There are a lot of definitions of content marketing and how it works, but I think my favorite is from Hubspot (a great digital marketing resource!): “Content marketing is a marketing program that centers on creating, publishing, and distributing content for your target audience — usually online — the goal of which is to attract new customers. The most common components of a content marketing program are social media networks, blogs, visual content, and premium content assets — like tools, eBooks, or webinars.”
Accounting and financial firms use content marketing to increase brand visibility and include social media posts, blogs, white papers, byline articles, webinars, and more. Many consumer brands, such as Expedia, rely heavily on content marketing. Currently, their strategy involves a variety of different content channels, but they also strive to earn a presence in high-authority publications whenever possible and place well-designed infographics on such sites. They also publish guest articles on many authority websites. You may have also seen their series of travel videos, which they labeled Find Yours. The reason these videos earn so much traction on social media is that they focus on customer engagement, rather than on simply being promotional.
So here are a few tips that might help you in your own content marketing strategy.
Unlike other lead generation strategies, content marketing gives relevant and valuable information to prospects and existing customers, instead of asking them for something. With content marketing, you’re giving valuable information away before asking people to buy anything. Even when you sell a product through content marketing, your ideal customers will be happy you did, because they feel more valued and understood.
The 5 most important marketing tactics for B2B businesses are (in order): in-person events, webinars/webcasts, case studies, white papers, and videos (the last 4 are types of content). Is your company developing any of these types of content? Social Media Examiner reports that 58% of marketers said “original written content” is the most important type of content, outdoing visuals and videos. (Hint: You and others in your organization are experts about something, right? This gives you the AUTHORITY to create content!)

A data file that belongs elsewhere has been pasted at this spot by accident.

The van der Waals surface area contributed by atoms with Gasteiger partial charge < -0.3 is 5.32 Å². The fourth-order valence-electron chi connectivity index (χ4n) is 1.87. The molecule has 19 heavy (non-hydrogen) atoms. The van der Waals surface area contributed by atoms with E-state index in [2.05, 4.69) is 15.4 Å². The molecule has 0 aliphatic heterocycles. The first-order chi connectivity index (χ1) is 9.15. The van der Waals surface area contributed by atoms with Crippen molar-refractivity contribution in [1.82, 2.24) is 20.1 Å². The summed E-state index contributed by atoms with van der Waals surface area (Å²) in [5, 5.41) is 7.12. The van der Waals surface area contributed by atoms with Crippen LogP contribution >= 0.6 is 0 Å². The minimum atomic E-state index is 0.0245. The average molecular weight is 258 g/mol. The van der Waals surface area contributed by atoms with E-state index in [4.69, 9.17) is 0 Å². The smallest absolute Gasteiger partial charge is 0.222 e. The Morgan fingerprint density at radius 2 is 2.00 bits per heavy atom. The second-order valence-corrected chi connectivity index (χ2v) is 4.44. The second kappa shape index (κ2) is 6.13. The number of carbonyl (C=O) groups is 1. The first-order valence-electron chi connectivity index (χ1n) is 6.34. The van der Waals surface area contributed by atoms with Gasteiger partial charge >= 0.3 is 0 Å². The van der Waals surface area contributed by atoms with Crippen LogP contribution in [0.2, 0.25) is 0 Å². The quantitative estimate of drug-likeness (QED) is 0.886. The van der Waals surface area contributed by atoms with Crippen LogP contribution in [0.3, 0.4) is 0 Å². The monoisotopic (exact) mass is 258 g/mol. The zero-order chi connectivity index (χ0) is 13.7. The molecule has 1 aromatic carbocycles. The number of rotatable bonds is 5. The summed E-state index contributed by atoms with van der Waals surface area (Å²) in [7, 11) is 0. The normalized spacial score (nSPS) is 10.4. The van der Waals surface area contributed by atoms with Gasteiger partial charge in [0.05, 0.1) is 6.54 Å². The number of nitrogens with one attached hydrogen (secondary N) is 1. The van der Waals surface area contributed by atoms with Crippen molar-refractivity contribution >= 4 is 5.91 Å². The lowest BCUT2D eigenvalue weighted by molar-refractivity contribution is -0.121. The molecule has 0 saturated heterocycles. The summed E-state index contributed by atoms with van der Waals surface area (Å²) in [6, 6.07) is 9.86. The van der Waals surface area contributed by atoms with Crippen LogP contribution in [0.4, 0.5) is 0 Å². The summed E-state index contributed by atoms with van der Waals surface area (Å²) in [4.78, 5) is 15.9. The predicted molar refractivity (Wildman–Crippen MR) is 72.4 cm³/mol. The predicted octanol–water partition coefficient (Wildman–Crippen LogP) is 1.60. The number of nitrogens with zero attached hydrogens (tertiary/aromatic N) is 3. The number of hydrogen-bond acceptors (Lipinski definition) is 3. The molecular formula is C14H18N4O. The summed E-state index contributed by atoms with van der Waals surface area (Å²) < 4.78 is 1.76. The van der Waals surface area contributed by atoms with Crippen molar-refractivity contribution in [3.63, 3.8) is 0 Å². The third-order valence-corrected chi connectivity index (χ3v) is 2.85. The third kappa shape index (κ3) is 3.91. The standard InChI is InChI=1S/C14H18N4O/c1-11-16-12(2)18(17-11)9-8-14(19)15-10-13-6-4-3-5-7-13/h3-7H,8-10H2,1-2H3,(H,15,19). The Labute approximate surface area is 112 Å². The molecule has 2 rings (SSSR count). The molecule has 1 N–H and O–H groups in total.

Content marketing is vital in marketing programs today, and for a few good reasons. eMarketer reports that 60% of marketers create at least one piece of content each day. A report by DemandMetrics finds that content marketing costs 62% less than traditional marketing and generates about 3 times as many leads, and that 78% of CMOs believe custom content is the future of marketing. Forbes provides some meaningful B2B statistics: 88% of B2B marketers currently use content marketing as part of their marketing strategy. Also, the most effective B2B content marketers allocate a larger portion of their budget to content marketing: 42% of their total budget, compared to 28% for less effective marketers.
The Content Marketing Institute indicates that if brands can develop an effective strategy for creating content based on proper understanding of their target audience, it can increase sales; help retain customers; build or reposition your brand; create the ability to integrate and distribute important information across platforms, and engage customers long-term.
Where you place your content marketing matters. 94% of B2B marketers use LinkedIn as part of their content strategy, other popular platforms include Twitter (87%), Facebook (84%), YouTube (74%) and Google+ (62%). For B2C brands, there is some overlap – but it really depends on the target market. Pinterest is the space for moms (moms make up 80% of P&G’s consumers!). Facebook is still hugely relevant, as is Instagram.
It takes a commitment of resources and some strategic thinking to implement a solid content marketing strategy. Fortunately, there are well-defined best practices, tools, and examples that can help any organization build or expand their content marketing. It is inexpensive, safe, available for anyone in any industry, and beneficial for many reasons. The sooner you start investing in it, the sooner you'll start to see results, and the better results you'll eventually see. Whether you're in it for the increased traffic, higher conversion rates, or just better relationships with your customers, there's no reason content marketing shouldn't be included in your marketing program.
Irene J. Dickey is a lecturer at University of Dayton School of Business Administration
Follow @irenedickey E-mail:Idickey1@udayton.edu